Server:         10.2.0.4
    Address:        10.2.0.4#53
    
    Non-authoritative answer:
    Name:   vnet2dns.v5ant3az2hbe1edzthhvwwkcse.bx.internal.cloudapp.net
    Address: 10.2.0.4
    

    Until now, you cannot look up the IP address from the other network without specified DNS server IP address.

Configure the virtual network to use the custom DNS server

To configure the virtual network to use the custom DNS server instead of the Azure recursive resolver, use the following steps:

  1. In the Azure portal, select the virtual network, and then select DNS Servers.

  2. Select Custom, and enter the internal IP address of the custom DNS server. Finally, select Save.

  3. Open the DNS server virtual machine in vnet1, and click Restart. You must restart all the virtual machines in the virtual network to make the DNS configuration to take effect.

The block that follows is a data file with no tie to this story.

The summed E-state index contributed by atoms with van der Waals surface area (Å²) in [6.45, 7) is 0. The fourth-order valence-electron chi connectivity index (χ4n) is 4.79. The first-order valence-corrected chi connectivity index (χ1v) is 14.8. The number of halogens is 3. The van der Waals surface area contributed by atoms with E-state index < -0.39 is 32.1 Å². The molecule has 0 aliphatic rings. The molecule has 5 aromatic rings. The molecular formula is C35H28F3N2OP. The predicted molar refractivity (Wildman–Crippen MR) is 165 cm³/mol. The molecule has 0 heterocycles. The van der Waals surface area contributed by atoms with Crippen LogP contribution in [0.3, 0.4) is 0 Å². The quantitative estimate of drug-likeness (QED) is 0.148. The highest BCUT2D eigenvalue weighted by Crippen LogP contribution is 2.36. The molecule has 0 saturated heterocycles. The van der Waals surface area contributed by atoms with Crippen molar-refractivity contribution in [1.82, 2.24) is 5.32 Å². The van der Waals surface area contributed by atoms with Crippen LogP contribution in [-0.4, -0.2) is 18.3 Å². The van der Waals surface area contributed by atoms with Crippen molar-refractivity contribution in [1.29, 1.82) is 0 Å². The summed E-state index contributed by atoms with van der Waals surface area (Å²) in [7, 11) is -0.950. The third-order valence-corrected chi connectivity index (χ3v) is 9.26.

4. Repeat steps configure the custom DNS server for vnet2.

To test the DNS configuration, you can connect to the two DNS virtual machines using SSH, and ping the DNS server of the other virtual network by using its host name. If it doesn't work, use the following command to check DNS status:

sudo service bind9 status

Create Apache HBase clusters

Create an Apache HBase cluster in each of the two virtual networks with the following configuration:

  • Resource group name: use the same resource group name as you created the virtual networks.
  • Cluster type: HBase
  • Version: HBase 1.1.2 (HDI 3.6)
  • Location: Use the same location as the virtual network. By default, vnet1 is West US, and vnet2 is East US.